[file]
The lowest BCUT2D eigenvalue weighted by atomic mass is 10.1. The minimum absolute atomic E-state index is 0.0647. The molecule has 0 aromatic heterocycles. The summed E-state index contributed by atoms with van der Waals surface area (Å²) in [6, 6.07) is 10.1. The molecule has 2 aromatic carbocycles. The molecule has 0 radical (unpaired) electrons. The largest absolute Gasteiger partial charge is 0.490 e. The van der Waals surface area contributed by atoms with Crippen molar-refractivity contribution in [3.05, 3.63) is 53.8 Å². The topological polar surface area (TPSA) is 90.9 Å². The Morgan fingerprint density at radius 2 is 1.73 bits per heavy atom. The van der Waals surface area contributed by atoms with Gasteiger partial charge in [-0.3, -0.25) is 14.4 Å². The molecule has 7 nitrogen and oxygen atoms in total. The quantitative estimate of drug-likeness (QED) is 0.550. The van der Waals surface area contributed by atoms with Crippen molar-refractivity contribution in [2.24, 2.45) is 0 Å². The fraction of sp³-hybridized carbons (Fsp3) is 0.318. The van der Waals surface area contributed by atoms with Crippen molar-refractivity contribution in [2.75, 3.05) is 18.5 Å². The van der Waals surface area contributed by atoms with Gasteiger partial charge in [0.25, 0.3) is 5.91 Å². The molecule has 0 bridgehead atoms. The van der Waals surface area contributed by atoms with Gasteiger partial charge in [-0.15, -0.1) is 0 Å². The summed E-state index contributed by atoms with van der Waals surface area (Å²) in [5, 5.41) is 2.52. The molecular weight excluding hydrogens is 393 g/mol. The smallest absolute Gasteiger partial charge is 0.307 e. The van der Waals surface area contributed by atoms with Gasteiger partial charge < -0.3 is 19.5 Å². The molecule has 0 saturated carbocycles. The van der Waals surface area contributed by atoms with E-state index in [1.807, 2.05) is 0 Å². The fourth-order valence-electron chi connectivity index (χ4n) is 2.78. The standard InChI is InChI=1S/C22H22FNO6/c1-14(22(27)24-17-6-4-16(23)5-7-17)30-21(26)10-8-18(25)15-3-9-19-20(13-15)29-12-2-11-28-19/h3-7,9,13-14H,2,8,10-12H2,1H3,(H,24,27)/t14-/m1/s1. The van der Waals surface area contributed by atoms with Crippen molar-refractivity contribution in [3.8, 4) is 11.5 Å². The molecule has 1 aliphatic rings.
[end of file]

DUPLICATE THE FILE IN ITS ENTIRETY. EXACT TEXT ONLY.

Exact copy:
The lowest BCUT2D eigenvalue weighted by atomic mass is 10.1. The minimum absolute atomic E-state index is 0.0647. The molecule has 0 aromatic heterocycles. The summed E-state index contributed by atoms with van der Waals surface area (Å²) in [6, 6.07) is 10.1. The molecule has 2 aromatic carbocycles. The molecule has 0 radical (unpaired) electrons. The largest absolute Gasteiger partial charge is 0.490 e. The van der Waals surface area contributed by atoms with Crippen molar-refractivity contribution in [3.05, 3.63) is 53.8 Å². The topological polar surface area (TPSA) is 90.9 Å². The Morgan fingerprint density at radius 2 is 1.73 bits per heavy atom. The van der Waals surface area contributed by atoms with Gasteiger partial charge in [-0.3, -0.25) is 14.4 Å². The molecule has 7 nitrogen and oxygen atoms in total. The quantitative estimate of drug-likeness (QED) is 0.550. The van der Waals surface area contributed by atoms with Crippen molar-refractivity contribution in [2.24, 2.45) is 0 Å². The fraction of sp³-hybridized carbons (Fsp3) is 0.318. The van der Waals surface area contributed by atoms with Crippen molar-refractivity contribution in [2.75, 3.05) is 18.5 Å². The van der Waals surface area contributed by atoms with Gasteiger partial charge in [0.25, 0.3) is 5.91 Å². The molecule has 0 bridgehead atoms. The van der Waals surface area contributed by atoms with Gasteiger partial charge in [-0.15, -0.1) is 0 Å². The summed E-state index contributed by atoms with van der Waals surface area (Å²) in [5, 5.41) is 2.52. The molecular weight excluding hydrogens is 393 g/mol. The smallest absolute Gasteiger partial charge is 0.307 e. The van der Waals surface area contributed by atoms with Gasteiger partial charge < -0.3 is 19.5 Å². The molecule has 0 saturated carbocycles. The van der Waals surface area contributed by atoms with E-state index in [1.807, 2.05) is 0 Å². The fourth-order valence-electron chi connectivity index (χ4n) is 2.78. The standard InChI is InChI=1S/C22H22FNO6/c1-14(22(27)24-17-6-4-16(23)5-7-17)30-21(26)10-8-18(25)15-3-9-19-20(13-15)29-12-2-11-28-19/h3-7,9,13-14H,2,8,10-12H2,1H3,(H,24,27)/t14-/m1/s1. The van der Waals surface area contributed by atoms with Crippen molar-refractivity contribution in [3.8, 4) is 11.5 Å². The molecule has 1 aliphatic rings.